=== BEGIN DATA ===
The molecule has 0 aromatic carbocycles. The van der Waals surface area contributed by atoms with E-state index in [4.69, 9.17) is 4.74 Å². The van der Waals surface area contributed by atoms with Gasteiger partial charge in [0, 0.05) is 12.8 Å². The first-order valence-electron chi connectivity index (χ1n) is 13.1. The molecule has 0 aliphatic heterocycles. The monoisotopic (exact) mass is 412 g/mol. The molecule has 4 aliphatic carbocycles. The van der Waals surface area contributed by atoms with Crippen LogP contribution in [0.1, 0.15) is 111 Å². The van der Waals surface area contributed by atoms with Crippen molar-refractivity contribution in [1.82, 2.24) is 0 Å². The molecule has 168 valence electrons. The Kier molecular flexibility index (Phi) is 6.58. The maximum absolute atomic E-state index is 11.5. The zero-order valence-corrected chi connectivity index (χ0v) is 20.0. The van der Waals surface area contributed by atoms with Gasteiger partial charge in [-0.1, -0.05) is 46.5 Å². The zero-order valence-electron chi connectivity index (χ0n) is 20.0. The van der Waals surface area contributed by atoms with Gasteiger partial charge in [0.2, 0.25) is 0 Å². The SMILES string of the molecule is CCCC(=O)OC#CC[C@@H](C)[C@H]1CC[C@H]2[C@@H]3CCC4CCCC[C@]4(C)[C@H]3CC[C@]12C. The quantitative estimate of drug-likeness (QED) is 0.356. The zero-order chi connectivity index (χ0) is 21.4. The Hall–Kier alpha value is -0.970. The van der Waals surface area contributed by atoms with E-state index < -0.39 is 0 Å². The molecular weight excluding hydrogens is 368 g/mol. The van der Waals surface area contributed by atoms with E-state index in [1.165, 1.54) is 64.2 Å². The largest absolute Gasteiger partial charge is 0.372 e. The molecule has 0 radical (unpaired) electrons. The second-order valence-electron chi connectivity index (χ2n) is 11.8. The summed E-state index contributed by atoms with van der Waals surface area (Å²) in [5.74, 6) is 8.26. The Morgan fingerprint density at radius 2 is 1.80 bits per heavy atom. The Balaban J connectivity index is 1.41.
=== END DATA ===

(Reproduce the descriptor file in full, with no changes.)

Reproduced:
The molecule has 0 aromatic carbocycles. The van der Waals surface area contributed by atoms with E-state index in [4.69, 9.17) is 4.74 Å². The van der Waals surface area contributed by atoms with Gasteiger partial charge in [0, 0.05) is 12.8 Å². The first-order valence-electron chi connectivity index (χ1n) is 13.1. The molecule has 0 aliphatic heterocycles. The monoisotopic (exact) mass is 412 g/mol. The molecule has 4 aliphatic carbocycles. The van der Waals surface area contributed by atoms with Crippen LogP contribution in [0.1, 0.15) is 111 Å². The van der Waals surface area contributed by atoms with Crippen molar-refractivity contribution in [1.82, 2.24) is 0 Å². The molecule has 168 valence electrons. The Kier molecular flexibility index (Phi) is 6.58. The maximum absolute atomic E-state index is 11.5. The zero-order valence-corrected chi connectivity index (χ0v) is 20.0. The van der Waals surface area contributed by atoms with Gasteiger partial charge in [-0.1, -0.05) is 46.5 Å². The zero-order valence-electron chi connectivity index (χ0n) is 20.0. The van der Waals surface area contributed by atoms with Gasteiger partial charge in [0.2, 0.25) is 0 Å². The SMILES string of the molecule is CCCC(=O)OC#CC[C@@H](C)[C@H]1CC[C@H]2[C@@H]3CCC4CCCC[C@]4(C)[C@H]3CC[C@]12C. The quantitative estimate of drug-likeness (QED) is 0.356. The zero-order chi connectivity index (χ0) is 21.4. The Hall–Kier alpha value is -0.970. The van der Waals surface area contributed by atoms with E-state index < -0.39 is 0 Å². The molecular weight excluding hydrogens is 368 g/mol. The van der Waals surface area contributed by atoms with E-state index in [1.165, 1.54) is 64.2 Å². The largest absolute Gasteiger partial charge is 0.372 e. The molecule has 0 radical (unpaired) electrons. The second-order valence-electron chi connectivity index (χ2n) is 11.8. The summed E-state index contributed by atoms with van der Waals surface area (Å²) in [5.74, 6) is 8.26. The Morgan fingerprint density at radius 2 is 1.80 bits per heavy atom. The Balaban J connectivity index is 1.41.